Sunday, September 18, 2005

Galloway and Hitchens face off...

Having the opportunity to watch much of the debate from Baruch College between the British MP George Galloway and Journalist Christopher Hitchens, I wanted to give Galloway a chance. It was apparent from the getgo that Galloway was a politician for his appearance and delivery, and Hitchens an unpolished journalist who could only offer his understated truth and subtle yet self-deprecating ad hominems. Amy Goodman was obviously uncomfortable with the tone of the debate and performed admirably despite this. While I enjoy listening to the British Parliament and their hecklers, they carefully tone down their booing and chattering enough to allow a debate. What can I say? I don't boo or interrupt and I don't think it helps anyone.

Galloways' finest moment, came when he pointed out that the Hitch had supported the rebels in Algeria and the rebels in Vietnam, yet now found himself on the side of imperialism. I found it partly convincing, although in retrospect I don't know how often the Algerians or the Vietnamese massacred their own civilians by the hundreds as the "resistance" heroically has been doing for quite some time now.

Hitch was at his best when he pointed out that the same George Galloway who claimed to be anti-Saddam while Hussein was massacring Kurds in the 80's was embracing Hussein in 1994. It is not a good thing to be a politician accusing journalists of lying.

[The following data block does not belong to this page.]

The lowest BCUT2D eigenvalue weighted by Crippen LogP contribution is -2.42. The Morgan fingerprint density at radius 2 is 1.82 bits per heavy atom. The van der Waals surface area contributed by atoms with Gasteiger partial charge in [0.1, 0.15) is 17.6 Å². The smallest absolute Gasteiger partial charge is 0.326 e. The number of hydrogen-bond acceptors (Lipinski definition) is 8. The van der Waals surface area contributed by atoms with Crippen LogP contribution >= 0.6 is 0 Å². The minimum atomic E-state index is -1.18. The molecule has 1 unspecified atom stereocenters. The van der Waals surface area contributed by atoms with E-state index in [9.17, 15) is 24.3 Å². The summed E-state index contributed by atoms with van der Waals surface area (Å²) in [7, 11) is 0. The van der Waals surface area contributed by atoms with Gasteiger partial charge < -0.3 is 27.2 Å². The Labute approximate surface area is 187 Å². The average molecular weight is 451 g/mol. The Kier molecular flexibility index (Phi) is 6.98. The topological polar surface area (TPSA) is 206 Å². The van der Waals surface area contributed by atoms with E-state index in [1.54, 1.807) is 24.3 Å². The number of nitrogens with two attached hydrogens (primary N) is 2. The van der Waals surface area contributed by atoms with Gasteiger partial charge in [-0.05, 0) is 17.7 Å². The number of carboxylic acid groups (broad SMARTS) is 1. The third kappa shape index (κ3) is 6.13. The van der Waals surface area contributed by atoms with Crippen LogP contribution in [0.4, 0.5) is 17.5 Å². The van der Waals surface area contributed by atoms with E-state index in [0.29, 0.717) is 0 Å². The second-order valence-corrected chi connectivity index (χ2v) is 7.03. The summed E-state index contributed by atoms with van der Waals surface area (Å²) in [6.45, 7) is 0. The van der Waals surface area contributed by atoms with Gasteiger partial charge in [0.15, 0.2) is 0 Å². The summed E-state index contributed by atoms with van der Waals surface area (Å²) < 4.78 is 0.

What went back and forth? Galloway claiming the US has supported murderous dictators across the mideast and claiming the massacre in New York was caused by the despotism in Israel. Unconvincing to say the least when one argues that a massacre in New York would have been forestalled by peace in Palestine. And as Hitch pointed out, this wasn't the best city to be arguing that point.

Hitch appearing to apologize for Bush's response to Katrina wasn't a good moment, though in fairness he alluded to, but did not press the manner in which Louisiana officials were culpable for what happened in their state. A missed opportunity, I thought. Though it was interesting to hear him point out that blaming Arabs for the fate of poor blacks in NO was race-baiting of a form, I felt a little more research on hydrology could have made a better point. His rejoinder that "you are all on television" sounded unwittingly Orwellian and I thought it was ill-advised.

Debates always are nullified by politicians with the simple tactic of total denial. But at some point, this tactic begins to defeat itself. Could EVERYTHING Hitch says be a lie? That is doubtful.

The winner in all this is the British debating style. I learned nothing and nobody was convinced of anything. Should we be surprised?


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